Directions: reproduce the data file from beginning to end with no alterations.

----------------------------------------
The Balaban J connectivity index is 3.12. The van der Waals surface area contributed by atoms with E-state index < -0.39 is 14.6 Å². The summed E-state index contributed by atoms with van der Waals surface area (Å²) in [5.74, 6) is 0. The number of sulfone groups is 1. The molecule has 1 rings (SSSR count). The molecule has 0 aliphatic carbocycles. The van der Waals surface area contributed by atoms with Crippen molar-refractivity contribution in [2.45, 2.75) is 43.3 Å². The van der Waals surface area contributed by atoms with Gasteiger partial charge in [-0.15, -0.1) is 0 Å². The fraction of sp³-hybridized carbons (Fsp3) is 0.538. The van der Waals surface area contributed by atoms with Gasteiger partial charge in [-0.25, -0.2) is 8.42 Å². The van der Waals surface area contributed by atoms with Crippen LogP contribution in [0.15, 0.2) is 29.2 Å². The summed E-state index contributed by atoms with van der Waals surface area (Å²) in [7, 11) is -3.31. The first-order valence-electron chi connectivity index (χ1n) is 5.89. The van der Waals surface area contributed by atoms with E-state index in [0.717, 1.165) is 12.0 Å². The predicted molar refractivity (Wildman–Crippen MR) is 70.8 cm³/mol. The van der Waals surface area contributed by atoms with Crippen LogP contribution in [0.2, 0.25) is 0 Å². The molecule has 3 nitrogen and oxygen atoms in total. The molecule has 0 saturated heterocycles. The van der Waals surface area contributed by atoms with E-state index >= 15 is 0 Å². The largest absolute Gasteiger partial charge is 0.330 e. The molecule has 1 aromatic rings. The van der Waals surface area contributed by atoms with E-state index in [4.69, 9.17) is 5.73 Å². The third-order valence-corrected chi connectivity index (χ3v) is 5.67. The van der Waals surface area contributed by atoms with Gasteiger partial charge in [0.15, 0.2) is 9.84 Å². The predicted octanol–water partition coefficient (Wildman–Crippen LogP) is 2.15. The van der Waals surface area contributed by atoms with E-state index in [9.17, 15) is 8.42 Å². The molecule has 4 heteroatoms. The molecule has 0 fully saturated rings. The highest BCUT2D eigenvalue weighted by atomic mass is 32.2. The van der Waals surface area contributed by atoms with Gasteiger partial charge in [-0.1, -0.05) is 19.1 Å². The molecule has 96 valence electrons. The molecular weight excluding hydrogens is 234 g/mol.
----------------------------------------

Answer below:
The Balaban J connectivity index is 3.12. The van der Waals surface area contributed by atoms with E-state index < -0.39 is 14.6 Å². The summed E-state index contributed by atoms with van der Waals surface area (Å²) in [5.74, 6) is 0. The number of sulfone groups is 1. The molecule has 1 rings (SSSR count). The molecule has 0 aliphatic carbocycles. The van der Waals surface area contributed by atoms with Crippen molar-refractivity contribution in [2.45, 2.75) is 43.3 Å². The van der Waals surface area contributed by atoms with Gasteiger partial charge in [-0.15, -0.1) is 0 Å². The fraction of sp³-hybridized carbons (Fsp3) is 0.538. The van der Waals surface area contributed by atoms with Gasteiger partial charge in [-0.25, -0.2) is 8.42 Å². The van der Waals surface area contributed by atoms with Crippen LogP contribution in [0.15, 0.2) is 29.2 Å². The summed E-state index contributed by atoms with van der Waals surface area (Å²) in [7, 11) is -3.31. The first-order valence-electron chi connectivity index (χ1n) is 5.89. The van der Waals surface area contributed by atoms with E-state index in [0.717, 1.165) is 12.0 Å². The predicted molar refractivity (Wildman–Crippen MR) is 70.8 cm³/mol. The van der Waals surface area contributed by atoms with Crippen LogP contribution in [0.2, 0.25) is 0 Å². The molecule has 3 nitrogen and oxygen atoms in total. The molecule has 0 saturated heterocycles. The van der Waals surface area contributed by atoms with E-state index >= 15 is 0 Å². The largest absolute Gasteiger partial charge is 0.330 e. The molecule has 1 aromatic rings. The van der Waals surface area contributed by atoms with E-state index in [4.69, 9.17) is 5.73 Å². The third-order valence-corrected chi connectivity index (χ3v) is 5.67. The van der Waals surface area contributed by atoms with Gasteiger partial charge in [0.15, 0.2) is 9.84 Å². The predicted octanol–water partition coefficient (Wildman–Crippen LogP) is 2.15. The van der Waals surface area contributed by atoms with E-state index in [9.17, 15) is 8.42 Å². The molecule has 4 heteroatoms. The molecule has 0 fully saturated rings. The highest BCUT2D eigenvalue weighted by atomic mass is 32.2. The van der Waals surface area contributed by atoms with Gasteiger partial charge in [-0.1, -0.05) is 19.1 Å². The molecule has 96 valence electrons. The molecular weight excluding hydrogens is 234 g/mol.